September 20, 2006
I. Genes and Environment Initiative Update
Dr. Collins began with an overview of the Genes and Environment Initiative (GEI). He reminded all that this initiative was proposed in the President’s budget for FY07 and its goal is to accelerate understanding of genetic and environmental contributions to health and disease. The two components of the initiative are genotyping of case-control studies of common disease (identifying genetic variants) and the development of innovative technologies and biomarkers to measure environmental exposures, diet, physical activity, psychosocial stress, and addictive substances.
At this time Dr. Collins provided the names of the GEI Coordinating Committee and thanked them and the subcommittee members for all their work so far with this initiative.
He then discussed the steps involved in the flow of investigations from genome-wide association to clinical translation, provided information specific to the GWA component, and shared the planned timeline for the GWA studies.
Dr. Schwartz started by discussing how there needs to be improved specificity and accuracy with the current tools used to assess environmental exposure. He expanded on the exposure biology program by describing the links from personal exposures to biology to disease that include:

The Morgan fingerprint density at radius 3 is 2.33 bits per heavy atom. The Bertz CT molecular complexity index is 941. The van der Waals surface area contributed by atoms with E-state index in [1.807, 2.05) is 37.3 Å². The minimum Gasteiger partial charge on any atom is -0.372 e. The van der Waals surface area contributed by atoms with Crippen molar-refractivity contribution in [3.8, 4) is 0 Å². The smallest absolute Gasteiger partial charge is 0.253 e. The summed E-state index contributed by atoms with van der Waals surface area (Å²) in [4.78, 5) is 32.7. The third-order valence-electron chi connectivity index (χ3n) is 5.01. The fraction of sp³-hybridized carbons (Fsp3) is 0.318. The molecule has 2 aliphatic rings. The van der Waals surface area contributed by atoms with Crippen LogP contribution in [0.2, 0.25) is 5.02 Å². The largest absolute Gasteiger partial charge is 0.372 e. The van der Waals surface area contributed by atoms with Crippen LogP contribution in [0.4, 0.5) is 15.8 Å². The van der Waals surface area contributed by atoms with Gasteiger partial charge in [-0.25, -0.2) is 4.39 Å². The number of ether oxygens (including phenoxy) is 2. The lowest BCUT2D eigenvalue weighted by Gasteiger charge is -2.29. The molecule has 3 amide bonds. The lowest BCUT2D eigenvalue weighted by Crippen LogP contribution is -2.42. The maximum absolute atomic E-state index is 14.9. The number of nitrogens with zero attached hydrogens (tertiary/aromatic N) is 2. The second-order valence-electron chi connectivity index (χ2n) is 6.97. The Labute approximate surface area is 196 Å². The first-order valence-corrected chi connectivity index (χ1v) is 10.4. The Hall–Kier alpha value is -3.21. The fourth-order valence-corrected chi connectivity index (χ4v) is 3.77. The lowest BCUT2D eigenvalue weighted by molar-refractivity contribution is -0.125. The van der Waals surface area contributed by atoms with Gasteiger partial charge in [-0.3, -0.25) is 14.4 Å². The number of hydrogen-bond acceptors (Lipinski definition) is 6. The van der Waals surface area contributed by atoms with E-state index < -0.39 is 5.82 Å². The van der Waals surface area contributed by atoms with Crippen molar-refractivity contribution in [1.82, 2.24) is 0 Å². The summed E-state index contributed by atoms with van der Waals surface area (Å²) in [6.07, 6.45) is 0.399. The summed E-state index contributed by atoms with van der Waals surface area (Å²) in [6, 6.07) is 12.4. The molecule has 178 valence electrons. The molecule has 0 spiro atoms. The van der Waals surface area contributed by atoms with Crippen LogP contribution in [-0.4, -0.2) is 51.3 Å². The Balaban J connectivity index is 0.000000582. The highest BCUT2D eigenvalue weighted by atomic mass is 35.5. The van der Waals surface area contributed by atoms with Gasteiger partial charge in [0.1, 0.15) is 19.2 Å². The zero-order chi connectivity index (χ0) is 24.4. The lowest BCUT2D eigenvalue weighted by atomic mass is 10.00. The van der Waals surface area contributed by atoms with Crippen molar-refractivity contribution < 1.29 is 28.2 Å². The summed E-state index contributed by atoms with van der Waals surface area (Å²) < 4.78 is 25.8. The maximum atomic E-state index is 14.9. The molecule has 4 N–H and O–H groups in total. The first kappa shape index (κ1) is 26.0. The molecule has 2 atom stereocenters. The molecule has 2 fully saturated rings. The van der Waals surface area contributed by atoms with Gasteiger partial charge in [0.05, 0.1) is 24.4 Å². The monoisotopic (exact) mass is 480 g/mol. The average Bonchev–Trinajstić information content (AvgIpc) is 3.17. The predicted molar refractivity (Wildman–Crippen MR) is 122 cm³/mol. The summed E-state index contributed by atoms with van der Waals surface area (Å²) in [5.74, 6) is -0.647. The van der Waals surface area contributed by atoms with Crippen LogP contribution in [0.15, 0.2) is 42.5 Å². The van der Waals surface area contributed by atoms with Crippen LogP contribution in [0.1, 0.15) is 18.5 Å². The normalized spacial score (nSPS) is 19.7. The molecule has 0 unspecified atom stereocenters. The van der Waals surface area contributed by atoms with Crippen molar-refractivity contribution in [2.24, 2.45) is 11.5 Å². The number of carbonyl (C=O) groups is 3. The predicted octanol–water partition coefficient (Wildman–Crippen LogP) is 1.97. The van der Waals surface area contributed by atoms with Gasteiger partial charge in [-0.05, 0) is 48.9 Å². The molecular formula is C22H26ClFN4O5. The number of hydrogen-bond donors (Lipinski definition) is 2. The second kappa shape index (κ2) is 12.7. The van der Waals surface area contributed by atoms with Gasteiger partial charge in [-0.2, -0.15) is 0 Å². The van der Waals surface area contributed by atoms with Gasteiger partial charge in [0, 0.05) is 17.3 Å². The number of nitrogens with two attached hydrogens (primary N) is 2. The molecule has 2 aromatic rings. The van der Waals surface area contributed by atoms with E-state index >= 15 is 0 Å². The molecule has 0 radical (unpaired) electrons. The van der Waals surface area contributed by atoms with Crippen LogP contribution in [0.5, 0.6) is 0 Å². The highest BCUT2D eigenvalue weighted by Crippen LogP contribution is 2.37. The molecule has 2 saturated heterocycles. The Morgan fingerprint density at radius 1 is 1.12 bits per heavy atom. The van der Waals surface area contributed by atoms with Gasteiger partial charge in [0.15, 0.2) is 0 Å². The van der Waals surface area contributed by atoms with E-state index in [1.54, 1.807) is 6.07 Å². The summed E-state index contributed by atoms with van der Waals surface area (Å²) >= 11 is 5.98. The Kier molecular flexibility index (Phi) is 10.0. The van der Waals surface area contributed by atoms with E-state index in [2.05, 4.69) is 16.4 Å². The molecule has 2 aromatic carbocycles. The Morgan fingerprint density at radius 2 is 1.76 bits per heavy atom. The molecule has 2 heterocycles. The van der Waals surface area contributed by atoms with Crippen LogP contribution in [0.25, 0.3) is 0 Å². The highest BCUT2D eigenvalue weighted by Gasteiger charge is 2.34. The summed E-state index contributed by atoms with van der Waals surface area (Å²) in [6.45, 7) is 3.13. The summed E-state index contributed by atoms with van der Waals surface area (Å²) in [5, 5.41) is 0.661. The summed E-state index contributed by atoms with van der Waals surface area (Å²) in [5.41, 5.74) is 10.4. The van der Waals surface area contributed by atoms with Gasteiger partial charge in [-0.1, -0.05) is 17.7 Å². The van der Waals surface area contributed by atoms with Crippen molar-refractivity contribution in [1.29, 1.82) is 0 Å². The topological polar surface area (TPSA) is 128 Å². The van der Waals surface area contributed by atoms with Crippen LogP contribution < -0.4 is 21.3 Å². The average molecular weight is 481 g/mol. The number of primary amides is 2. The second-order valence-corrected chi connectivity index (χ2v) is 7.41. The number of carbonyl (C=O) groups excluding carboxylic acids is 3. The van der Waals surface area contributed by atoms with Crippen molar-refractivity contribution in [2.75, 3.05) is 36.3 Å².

They concluded their discussion by explaining the integration of GEI genetics and exposure biology components. These include the following:
Dr. Zerhouni thanked Dr. Collins and Dr. Schwartz and their subcommittees for bringing to this group.
II. Trans-NIH Policies for Genome-Wide Association Studies
Dr. Nabel acknowledged and thanked all the participants that took part in the NIH Committee on the GWAS policy. She explained that the guiding principle for writing this policy is that the greatest public benefit will be realized if data from GWAS are made available, under terms and conditions consistent with the informed consent provided by individual participants, in a timely manner to the largest possible number of investigators.
She shared the 2 major goals of the proposed policy:
The four major components of the proposed NIH policy for GWAS address:
Dr. Nabel went on to describe the particular details of each major component of the proposed NIH policy for GWAS. She also reviewed some “items about which we may be hearing about” such as human subject issues for data sharing, data security and validation, and period of publication exclusivity for PIs.
She then shared some general questions that need public commentary regarding the GWAS policy. The proposed timeline includes Phase I: planning (completed); Phase II: public consultation that includes the 60 day RFI for public comment and public consultations (e.g., Town Hall and Science meetings); Phase III: policy development that includes final approvals and final policy release; and concludes with Phase IV: implementation of the final policy.
Dr. Zerhouni cautioned the group about unintended consequences and the need to establish a plan for adapting this complicated process by encouraging collaboration.
Dr. Tabak, this year’s NIH CFC Coordinator, announced upcoming events for the CFC campaign. He reminded all that last year’s campaign raised over $2 million and expressed gratitude for the generosity of the NIH community. The main kick-off event this year is the CFC free throw competition. This event will follow the October 12, 2006 IC Directors meeting.
Dr. Tabak reviewed the rules for the free throw competition and invited everyone’s participation.
This page was last reviewed on March 3, 2010 .